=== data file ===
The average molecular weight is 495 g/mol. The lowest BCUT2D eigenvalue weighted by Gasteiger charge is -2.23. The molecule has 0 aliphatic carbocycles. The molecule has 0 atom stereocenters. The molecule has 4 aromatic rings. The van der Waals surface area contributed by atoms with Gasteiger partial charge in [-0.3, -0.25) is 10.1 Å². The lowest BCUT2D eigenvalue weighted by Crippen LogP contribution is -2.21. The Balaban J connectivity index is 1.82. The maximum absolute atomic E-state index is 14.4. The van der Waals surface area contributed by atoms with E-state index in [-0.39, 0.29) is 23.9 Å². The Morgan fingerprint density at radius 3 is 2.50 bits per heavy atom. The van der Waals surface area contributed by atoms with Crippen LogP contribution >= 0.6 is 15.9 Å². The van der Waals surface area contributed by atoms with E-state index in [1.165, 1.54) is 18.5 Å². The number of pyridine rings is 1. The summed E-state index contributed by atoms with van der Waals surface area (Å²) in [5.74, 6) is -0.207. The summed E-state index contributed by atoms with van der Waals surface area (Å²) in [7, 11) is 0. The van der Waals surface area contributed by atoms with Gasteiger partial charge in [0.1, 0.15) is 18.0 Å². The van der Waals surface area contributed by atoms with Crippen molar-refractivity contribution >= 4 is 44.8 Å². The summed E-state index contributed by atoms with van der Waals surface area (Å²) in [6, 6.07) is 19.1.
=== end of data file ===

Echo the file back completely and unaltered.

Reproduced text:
The average molecular weight is 495 g/mol. The lowest BCUT2D eigenvalue weighted by Gasteiger charge is -2.23. The molecule has 0 aliphatic carbocycles. The molecule has 0 atom stereocenters. The molecule has 4 aromatic rings. The van der Waals surface area contributed by atoms with Gasteiger partial charge in [-0.3, -0.25) is 10.1 Å². The lowest BCUT2D eigenvalue weighted by Crippen LogP contribution is -2.21. The Balaban J connectivity index is 1.82. The maximum absolute atomic E-state index is 14.4. The van der Waals surface area contributed by atoms with E-state index in [-0.39, 0.29) is 23.9 Å². The Morgan fingerprint density at radius 3 is 2.50 bits per heavy atom. The van der Waals surface area contributed by atoms with Crippen LogP contribution >= 0.6 is 15.9 Å². The van der Waals surface area contributed by atoms with E-state index in [1.165, 1.54) is 18.5 Å². The number of pyridine rings is 1. The summed E-state index contributed by atoms with van der Waals surface area (Å²) in [5.74, 6) is -0.207. The summed E-state index contributed by atoms with van der Waals surface area (Å²) in [7, 11) is 0. The van der Waals surface area contributed by atoms with Gasteiger partial charge in [0.1, 0.15) is 18.0 Å². The van der Waals surface area contributed by atoms with Crippen molar-refractivity contribution >= 4 is 44.8 Å². The summed E-state index contributed by atoms with van der Waals surface area (Å²) in [6, 6.07) is 19.1.